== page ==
When dealing with marine platforms or large marine vessels, the ability to protect against corrosion and marine growth is essential to guaranteeing optimal performance and longevity. The use of a marine growth prevention system that also has economic benefits is vital to ensure that companies are able to maximize profits through controlled costs. For quite some time it has been recognized that impressed current cathodic protection systems provide a substantial economic advantage in comparison to the galvanic anode systems that are used. However, the economic impact of using either system is a bit more complex than many discussions on the subject reveal.
The Impact of Poor Performance
From a superficial perspective, the impressed cathodic protection system provides some nice initial economic benefits; however, there have been a number of cases in which poor performance, and the subsequent costs associated with it, has completely negated the initial economic benefits of using the impressed current system. What this means is that there are instances in which the impressed current cathodic protection system may not perform as well as the galvanic anode system, forcing companies to conduct their due diligence to determine which system will be best for their specific project.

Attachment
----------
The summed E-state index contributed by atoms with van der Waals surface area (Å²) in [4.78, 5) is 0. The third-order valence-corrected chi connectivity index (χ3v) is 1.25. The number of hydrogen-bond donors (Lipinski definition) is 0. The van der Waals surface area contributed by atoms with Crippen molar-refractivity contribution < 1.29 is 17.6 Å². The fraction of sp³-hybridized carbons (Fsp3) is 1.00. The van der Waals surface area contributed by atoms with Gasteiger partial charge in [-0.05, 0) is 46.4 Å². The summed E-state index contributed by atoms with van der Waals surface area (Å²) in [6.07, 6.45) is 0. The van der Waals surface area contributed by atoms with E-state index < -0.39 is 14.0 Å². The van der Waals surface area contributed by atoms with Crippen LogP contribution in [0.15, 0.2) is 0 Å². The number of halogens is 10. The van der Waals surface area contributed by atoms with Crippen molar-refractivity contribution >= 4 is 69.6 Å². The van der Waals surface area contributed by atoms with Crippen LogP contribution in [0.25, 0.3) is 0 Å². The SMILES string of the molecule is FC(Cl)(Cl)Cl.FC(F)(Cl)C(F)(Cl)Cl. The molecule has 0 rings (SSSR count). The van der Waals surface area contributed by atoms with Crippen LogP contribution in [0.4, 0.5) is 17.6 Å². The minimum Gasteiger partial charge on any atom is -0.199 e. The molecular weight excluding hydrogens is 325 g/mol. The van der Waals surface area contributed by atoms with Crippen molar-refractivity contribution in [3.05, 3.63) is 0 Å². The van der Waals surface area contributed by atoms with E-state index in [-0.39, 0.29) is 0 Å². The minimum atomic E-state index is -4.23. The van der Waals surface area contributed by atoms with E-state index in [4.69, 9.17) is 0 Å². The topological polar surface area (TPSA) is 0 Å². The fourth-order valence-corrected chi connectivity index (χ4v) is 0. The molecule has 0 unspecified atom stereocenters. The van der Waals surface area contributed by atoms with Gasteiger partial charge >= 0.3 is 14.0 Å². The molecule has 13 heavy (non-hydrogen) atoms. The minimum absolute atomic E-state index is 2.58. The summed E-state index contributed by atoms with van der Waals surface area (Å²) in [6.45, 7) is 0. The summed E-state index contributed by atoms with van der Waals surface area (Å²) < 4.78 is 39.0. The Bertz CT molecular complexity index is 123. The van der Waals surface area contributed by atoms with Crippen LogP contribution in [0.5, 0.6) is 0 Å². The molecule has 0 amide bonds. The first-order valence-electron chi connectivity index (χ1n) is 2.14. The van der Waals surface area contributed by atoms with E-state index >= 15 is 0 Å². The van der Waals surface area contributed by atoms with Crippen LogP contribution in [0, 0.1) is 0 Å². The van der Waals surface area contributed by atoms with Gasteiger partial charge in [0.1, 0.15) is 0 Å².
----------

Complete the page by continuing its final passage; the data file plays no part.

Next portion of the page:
Where the challenge in performance is experienced most is with offshore platforms that have surpassed their expected life, requiring a cathodic protection retrofit to ensure a corrosion free extended life. The combination of a simple design and the savings in costs makes the impressed current cathodic protection system an immensely attractive option for most companies. Ironically, it has been the simple design associated with this system that has led to many of the failures associated with it. Although there have been some adjustments made, some of the newer designs have also run into trouble. At the core, the failures are predominantly the result of the system designer underestimating the harsh environment.
High Performance and System Economics
When the systems design ensures that it is properly fortified, the impressed current system can perform just as well as other electrical and mechanical systems. In other words, when the system is properly designed, it will ultimately fulfill the expectations associated with its design.
When it comes to this type of system, cost projections are reached by estimating the risk of system failure in comparison to life cycle costs. If the system performs without failure, the life cycle cost of this system is exceptionally lower than other protection systems.